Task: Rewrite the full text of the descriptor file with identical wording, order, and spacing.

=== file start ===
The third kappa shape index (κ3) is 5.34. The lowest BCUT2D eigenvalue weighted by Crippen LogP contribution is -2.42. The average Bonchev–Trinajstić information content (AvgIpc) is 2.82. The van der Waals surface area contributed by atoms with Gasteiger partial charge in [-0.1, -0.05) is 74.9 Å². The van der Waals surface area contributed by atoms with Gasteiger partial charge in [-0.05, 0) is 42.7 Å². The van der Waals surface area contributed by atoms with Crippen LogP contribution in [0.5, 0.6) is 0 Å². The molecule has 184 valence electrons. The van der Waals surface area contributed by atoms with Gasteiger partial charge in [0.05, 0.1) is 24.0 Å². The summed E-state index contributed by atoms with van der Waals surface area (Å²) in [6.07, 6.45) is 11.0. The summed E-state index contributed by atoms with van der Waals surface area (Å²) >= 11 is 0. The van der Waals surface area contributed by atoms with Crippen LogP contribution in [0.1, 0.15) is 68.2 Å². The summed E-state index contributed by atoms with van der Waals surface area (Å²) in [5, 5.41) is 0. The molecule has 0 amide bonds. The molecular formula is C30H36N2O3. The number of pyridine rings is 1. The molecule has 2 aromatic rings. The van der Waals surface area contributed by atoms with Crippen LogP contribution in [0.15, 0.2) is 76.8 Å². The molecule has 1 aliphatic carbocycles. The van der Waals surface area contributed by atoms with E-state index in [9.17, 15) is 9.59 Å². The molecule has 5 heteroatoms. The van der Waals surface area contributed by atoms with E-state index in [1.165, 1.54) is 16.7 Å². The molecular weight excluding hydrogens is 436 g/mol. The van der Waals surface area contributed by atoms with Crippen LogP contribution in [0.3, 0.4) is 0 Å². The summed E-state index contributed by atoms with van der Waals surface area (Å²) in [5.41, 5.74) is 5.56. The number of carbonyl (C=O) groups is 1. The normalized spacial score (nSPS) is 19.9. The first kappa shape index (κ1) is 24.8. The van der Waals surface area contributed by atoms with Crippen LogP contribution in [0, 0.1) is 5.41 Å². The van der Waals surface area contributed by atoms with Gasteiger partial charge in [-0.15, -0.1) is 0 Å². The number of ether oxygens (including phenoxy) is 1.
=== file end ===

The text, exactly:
The third kappa shape index (κ3) is 5.34. The lowest BCUT2D eigenvalue weighted by Crippen LogP contribution is -2.42. The average Bonchev–Trinajstić information content (AvgIpc) is 2.82. The van der Waals surface area contributed by atoms with Gasteiger partial charge in [-0.1, -0.05) is 74.9 Å². The van der Waals surface area contributed by atoms with Gasteiger partial charge in [-0.05, 0) is 42.7 Å². The van der Waals surface area contributed by atoms with Crippen LogP contribution in [0.5, 0.6) is 0 Å². The molecule has 184 valence electrons. The van der Waals surface area contributed by atoms with Gasteiger partial charge in [0.05, 0.1) is 24.0 Å². The summed E-state index contributed by atoms with van der Waals surface area (Å²) in [6.07, 6.45) is 11.0. The summed E-state index contributed by atoms with van der Waals surface area (Å²) >= 11 is 0. The van der Waals surface area contributed by atoms with Crippen LogP contribution in [0.1, 0.15) is 68.2 Å². The summed E-state index contributed by atoms with van der Waals surface area (Å²) in [5, 5.41) is 0. The molecule has 0 amide bonds. The molecular formula is C30H36N2O3. The number of pyridine rings is 1. The molecule has 2 aromatic rings. The van der Waals surface area contributed by atoms with Crippen LogP contribution in [0.15, 0.2) is 76.8 Å². The molecule has 1 aliphatic carbocycles. The van der Waals surface area contributed by atoms with E-state index in [9.17, 15) is 9.59 Å². The molecule has 5 heteroatoms. The van der Waals surface area contributed by atoms with E-state index in [1.165, 1.54) is 16.7 Å². The molecular weight excluding hydrogens is 436 g/mol. The van der Waals surface area contributed by atoms with Crippen LogP contribution in [0.3, 0.4) is 0 Å². The summed E-state index contributed by atoms with van der Waals surface area (Å²) in [5.41, 5.74) is 5.56. The number of carbonyl (C=O) groups is 1. The normalized spacial score (nSPS) is 19.9. The first kappa shape index (κ1) is 24.8. The van der Waals surface area contributed by atoms with Crippen LogP contribution in [0, 0.1) is 5.41 Å². The van der Waals surface area contributed by atoms with Gasteiger partial charge in [-0.15, -0.1) is 0 Å². The number of ether oxygens (including phenoxy) is 1.